Putin reiterates support for Syria's Assad

Russia leader stands by Syrian President Assad and opposes use of external force to end the four-year conflict.

    Putin reiterates support for Syria's Assad
    President Putin said it was up to the Syrian people to decide the fate of Assad [Getty]

    President Vladimir Putin has reaffirmed Russia's support for Syrian leader Bashar al-Assad and said he opposed any use of external force to try to end the Syrian civil war.

    Putin showed no sign of wavering in his policy of trying to shield Assad from the West's pressure in a four-and-half-year-old conflict that has killed more than 200,000 people and displaced millions.

    "Our fear is that Syria could plunge into the same situation as Libya and Iraq," Putin said on Friday in response to questions at Russia's annual economic forum in St Petersburg.

    "We don't want that ... in Syria."

    Putin said the US policy to counter the Islamic State of Iraq and the Levant (ISIL) group, which controls large areas of Iraq and Syria, had so far had "lamentable" and "tragic" consequences.

    "The United States supports Iraq, supports ... the army. With two or three strikes ISIL has captured so many arms ... [that] now ISIL is armed better than the Iraqi army. And all this is happening with the support of the United States," he said.

    Washington has backed rebels seeking to oust Assad and is now trying to build a moderate Syrian opposition to fight ISIL.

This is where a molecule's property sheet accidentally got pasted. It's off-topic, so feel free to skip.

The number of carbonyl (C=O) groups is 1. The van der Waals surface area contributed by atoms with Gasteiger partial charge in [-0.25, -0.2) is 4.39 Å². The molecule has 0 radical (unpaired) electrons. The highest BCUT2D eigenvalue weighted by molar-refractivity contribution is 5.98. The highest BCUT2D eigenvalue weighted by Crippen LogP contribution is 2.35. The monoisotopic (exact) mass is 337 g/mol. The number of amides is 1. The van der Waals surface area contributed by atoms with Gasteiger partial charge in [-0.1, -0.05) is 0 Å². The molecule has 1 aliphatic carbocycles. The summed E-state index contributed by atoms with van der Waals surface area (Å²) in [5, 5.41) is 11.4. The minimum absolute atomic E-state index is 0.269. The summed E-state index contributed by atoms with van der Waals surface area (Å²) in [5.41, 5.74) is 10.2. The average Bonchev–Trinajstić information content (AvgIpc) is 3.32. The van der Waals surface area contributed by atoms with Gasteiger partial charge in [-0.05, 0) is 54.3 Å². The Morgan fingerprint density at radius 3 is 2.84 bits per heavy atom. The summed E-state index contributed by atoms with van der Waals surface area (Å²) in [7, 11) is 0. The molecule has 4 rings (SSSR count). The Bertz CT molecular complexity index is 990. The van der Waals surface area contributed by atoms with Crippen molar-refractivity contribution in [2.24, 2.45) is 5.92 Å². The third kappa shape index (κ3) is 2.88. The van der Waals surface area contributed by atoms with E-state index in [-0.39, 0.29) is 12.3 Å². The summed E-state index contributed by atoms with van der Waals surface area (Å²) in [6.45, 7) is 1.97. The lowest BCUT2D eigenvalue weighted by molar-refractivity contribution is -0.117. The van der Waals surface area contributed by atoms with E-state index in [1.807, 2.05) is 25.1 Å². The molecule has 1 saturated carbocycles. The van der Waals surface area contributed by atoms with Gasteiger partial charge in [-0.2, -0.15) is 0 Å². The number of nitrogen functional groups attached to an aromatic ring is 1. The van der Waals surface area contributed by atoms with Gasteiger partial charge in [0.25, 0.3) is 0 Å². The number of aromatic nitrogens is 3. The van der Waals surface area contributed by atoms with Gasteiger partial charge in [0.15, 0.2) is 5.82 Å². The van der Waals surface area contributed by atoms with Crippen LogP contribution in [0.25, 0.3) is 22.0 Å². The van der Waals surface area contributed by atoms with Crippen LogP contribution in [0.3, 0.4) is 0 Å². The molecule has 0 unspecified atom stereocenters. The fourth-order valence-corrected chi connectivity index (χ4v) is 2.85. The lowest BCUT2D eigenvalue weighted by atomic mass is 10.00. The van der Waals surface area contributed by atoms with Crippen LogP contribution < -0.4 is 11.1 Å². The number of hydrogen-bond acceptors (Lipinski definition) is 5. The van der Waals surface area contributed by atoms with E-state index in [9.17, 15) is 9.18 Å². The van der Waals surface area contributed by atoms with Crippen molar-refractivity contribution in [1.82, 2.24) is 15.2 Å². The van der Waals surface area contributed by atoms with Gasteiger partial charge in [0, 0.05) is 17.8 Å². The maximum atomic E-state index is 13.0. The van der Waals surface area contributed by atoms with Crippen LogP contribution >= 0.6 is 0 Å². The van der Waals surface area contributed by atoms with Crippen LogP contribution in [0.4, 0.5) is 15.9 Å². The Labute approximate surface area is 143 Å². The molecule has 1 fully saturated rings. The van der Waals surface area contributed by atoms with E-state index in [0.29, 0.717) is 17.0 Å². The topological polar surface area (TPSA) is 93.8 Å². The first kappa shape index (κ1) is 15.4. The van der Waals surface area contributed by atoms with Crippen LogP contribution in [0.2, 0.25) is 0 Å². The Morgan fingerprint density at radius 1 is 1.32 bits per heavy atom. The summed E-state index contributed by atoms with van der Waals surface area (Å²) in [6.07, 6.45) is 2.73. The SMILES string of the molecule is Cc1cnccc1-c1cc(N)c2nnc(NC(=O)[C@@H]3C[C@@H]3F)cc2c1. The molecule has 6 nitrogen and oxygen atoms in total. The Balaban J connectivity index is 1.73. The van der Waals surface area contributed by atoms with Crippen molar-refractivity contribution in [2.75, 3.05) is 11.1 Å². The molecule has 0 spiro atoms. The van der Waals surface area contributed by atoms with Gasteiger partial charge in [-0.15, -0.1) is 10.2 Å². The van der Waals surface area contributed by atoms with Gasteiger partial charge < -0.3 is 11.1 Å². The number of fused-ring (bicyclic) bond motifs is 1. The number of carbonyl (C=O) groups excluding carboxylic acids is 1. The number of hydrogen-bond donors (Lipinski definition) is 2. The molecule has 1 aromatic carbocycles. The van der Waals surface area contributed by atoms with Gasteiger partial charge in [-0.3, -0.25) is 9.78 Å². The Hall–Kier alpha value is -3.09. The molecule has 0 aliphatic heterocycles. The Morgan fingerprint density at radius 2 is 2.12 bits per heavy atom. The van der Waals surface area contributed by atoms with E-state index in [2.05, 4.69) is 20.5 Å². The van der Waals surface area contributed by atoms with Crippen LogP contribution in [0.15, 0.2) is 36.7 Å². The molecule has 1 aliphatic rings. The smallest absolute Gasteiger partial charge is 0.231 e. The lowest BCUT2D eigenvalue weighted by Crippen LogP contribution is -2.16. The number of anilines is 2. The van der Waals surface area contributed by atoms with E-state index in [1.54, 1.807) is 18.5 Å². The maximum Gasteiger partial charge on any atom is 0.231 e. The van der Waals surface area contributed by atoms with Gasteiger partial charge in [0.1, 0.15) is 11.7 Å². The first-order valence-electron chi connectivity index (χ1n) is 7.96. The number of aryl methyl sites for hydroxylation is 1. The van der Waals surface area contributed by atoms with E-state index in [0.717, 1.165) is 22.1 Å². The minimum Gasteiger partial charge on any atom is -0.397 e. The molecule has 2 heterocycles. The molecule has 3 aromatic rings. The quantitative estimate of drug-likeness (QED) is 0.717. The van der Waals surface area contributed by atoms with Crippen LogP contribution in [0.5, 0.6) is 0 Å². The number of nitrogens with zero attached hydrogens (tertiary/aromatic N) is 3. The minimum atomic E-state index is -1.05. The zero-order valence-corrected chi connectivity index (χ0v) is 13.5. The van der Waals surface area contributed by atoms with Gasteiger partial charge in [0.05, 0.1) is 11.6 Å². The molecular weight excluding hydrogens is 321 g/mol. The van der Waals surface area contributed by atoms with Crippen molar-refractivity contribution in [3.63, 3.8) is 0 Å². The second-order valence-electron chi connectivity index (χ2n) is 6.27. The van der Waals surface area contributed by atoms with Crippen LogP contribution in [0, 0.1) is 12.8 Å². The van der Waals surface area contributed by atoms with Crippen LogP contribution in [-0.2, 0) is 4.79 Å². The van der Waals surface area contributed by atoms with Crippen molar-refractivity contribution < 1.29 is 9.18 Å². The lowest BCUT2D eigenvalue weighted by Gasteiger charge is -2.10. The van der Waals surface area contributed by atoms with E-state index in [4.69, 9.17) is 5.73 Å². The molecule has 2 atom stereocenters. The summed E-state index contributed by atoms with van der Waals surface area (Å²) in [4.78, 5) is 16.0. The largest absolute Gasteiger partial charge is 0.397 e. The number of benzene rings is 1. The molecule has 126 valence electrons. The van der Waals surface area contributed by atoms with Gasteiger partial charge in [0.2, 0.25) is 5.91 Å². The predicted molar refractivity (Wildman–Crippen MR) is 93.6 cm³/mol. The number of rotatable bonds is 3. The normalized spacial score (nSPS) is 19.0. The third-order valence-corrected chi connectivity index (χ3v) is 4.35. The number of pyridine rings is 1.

Putin reiterated Russia's line that it is up to the Syrian people to decide the fate of Assad, adding Russia would not call on him to step down. But he said Russia would urge Assad to work with a "healthy" opposition on political reforms.

    "We are ready to work with the president to ensure a path towards political transition so as to ... move away from an armed confrontation. But that should not be done with the use of force from the outside," he added.

    On Iran, Putin said he believed world powers and the Islamic republic would soon sign an agreement curbing Tehran's nuclear programme in exchange for easing sanctions.

    "I think the signing should take place in the nearest future," Putin said, adding implementation of the agreement would take about six months.

    SOURCE: Agencies


    YOU MIGHT ALSO LIKE

    Why some African Americans are moving to Africa

    Escaping systemic racism: Why I quit New York for Accra

    African-Americans are returning to the lands of their ancestors as life becomes precarious and dangerous in the USA.

    What happens when the US government shuts down?

    The US government has shut down. What happens next?

    US federal government begins partial shutdown after Senate blocks short-term spending bill. What happens next?

    Why is the West praising Malala, but ignoring Ahed?

    Why is the West praising Malala, but ignoring Ahed?

    Is an empowered Palestinian girl not worthy of Western feminist admiration?